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Three-Phase Darcy Migration in Basin Modeling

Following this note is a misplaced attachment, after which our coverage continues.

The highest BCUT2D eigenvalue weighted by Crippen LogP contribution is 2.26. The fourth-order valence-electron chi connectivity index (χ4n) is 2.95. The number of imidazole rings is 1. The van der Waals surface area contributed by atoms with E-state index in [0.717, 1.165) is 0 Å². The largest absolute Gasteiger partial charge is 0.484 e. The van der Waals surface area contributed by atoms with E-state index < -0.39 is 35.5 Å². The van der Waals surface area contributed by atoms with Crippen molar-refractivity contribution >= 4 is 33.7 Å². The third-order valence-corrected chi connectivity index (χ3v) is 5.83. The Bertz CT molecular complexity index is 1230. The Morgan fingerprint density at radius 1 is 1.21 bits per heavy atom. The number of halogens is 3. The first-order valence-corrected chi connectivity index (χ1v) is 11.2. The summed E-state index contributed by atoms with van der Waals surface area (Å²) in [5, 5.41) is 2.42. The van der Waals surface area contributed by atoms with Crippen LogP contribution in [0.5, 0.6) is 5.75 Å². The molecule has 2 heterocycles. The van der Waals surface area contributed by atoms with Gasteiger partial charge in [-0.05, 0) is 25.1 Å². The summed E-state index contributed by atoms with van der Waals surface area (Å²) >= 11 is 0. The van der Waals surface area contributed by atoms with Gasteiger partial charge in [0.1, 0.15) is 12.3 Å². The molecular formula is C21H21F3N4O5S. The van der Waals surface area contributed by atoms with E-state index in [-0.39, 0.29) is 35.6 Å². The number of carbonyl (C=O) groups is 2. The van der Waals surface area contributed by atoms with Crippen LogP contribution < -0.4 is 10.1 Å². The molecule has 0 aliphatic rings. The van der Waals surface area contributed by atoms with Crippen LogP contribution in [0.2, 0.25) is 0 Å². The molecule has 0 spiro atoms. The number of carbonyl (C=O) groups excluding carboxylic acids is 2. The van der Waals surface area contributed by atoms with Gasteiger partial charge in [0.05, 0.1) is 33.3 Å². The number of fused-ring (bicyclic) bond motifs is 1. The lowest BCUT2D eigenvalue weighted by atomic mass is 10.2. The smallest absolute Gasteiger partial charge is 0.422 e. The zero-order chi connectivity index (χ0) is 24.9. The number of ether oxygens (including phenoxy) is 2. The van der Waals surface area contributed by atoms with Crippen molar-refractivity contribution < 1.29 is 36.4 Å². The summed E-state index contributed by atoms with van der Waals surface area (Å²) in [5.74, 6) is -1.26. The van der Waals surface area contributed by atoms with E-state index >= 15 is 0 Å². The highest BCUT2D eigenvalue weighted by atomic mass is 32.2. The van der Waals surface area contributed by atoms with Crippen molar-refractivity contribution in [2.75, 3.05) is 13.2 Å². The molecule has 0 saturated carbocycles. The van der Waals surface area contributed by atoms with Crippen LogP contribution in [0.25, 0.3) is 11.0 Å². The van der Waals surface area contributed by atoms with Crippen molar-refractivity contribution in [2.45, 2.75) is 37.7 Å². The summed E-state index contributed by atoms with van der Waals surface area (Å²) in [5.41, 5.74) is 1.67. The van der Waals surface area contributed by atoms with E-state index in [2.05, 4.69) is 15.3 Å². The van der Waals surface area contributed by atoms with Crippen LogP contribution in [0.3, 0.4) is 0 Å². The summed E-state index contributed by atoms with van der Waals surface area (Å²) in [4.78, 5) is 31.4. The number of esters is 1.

The understanding of hydrocarbon fluids generation and migration within sedimentary basins is one of the main purposes of basin modeling. For relevant pressure and temperature conditions of sedimentary basins, the hydrocarbon fluids can exist in two different thermodynamic states: liquid and gas. Until nowadays, the Darcy hydrocarbon migration in TemisFlowTM simulator, is modeled by a two-phase flow thermodynamic scheme: an aqueous phase and a single hydrocarbon phase, whose properties result from the lumping of a mixture of the hydrocarbon components. Once the migration calculation is done, the properties of each phase are determined by thermodynamic calculations in post-processing. However, to take into account complex phenomena occurring along the migration pathway, such as appearance/disappearance of one phase, difference of migration velocity between liquid and gas phases, or the potential dissolution of some components in water/hydrocarbon phases, the three phases (aqueous phase, liquid hydrocarbon, gas hydrocarbon) flow modeling is mandatory. The modeling of such coupled thermodynamic and migration phenomena remains an important challenge at basin scales, often related to thermodynamic flash convergence criteria, which increases drastically the simulation time with the number of components. To face this issue, a new approach is proposed by doing several hypotheses to manage the thermodynamic model with a care of ensuring accuracy on phases exchange and numerical performance of the computations. The determination of phase equilibrium, has been optimized by being performed on a pre-processing step. So, during the migration process, appropriate phase properties such as liquid-gas equilibrium constants or components density/viscosity are interpolated from the tabulated values as a function of pressure, temperature and global composition. The computation of the phases composition is thus eased and the coupling with fluid displacement calculation speeded up. The results obtained on models inspired from real basins show that a three-phase flow migration scheme can be simulated at the basin time and size scales with manageable simulation time. It can improve the precision of the structural traps load history, especially in petroleum system where gas presence plays an important role, such as methane or acid gases dominant reservoirs.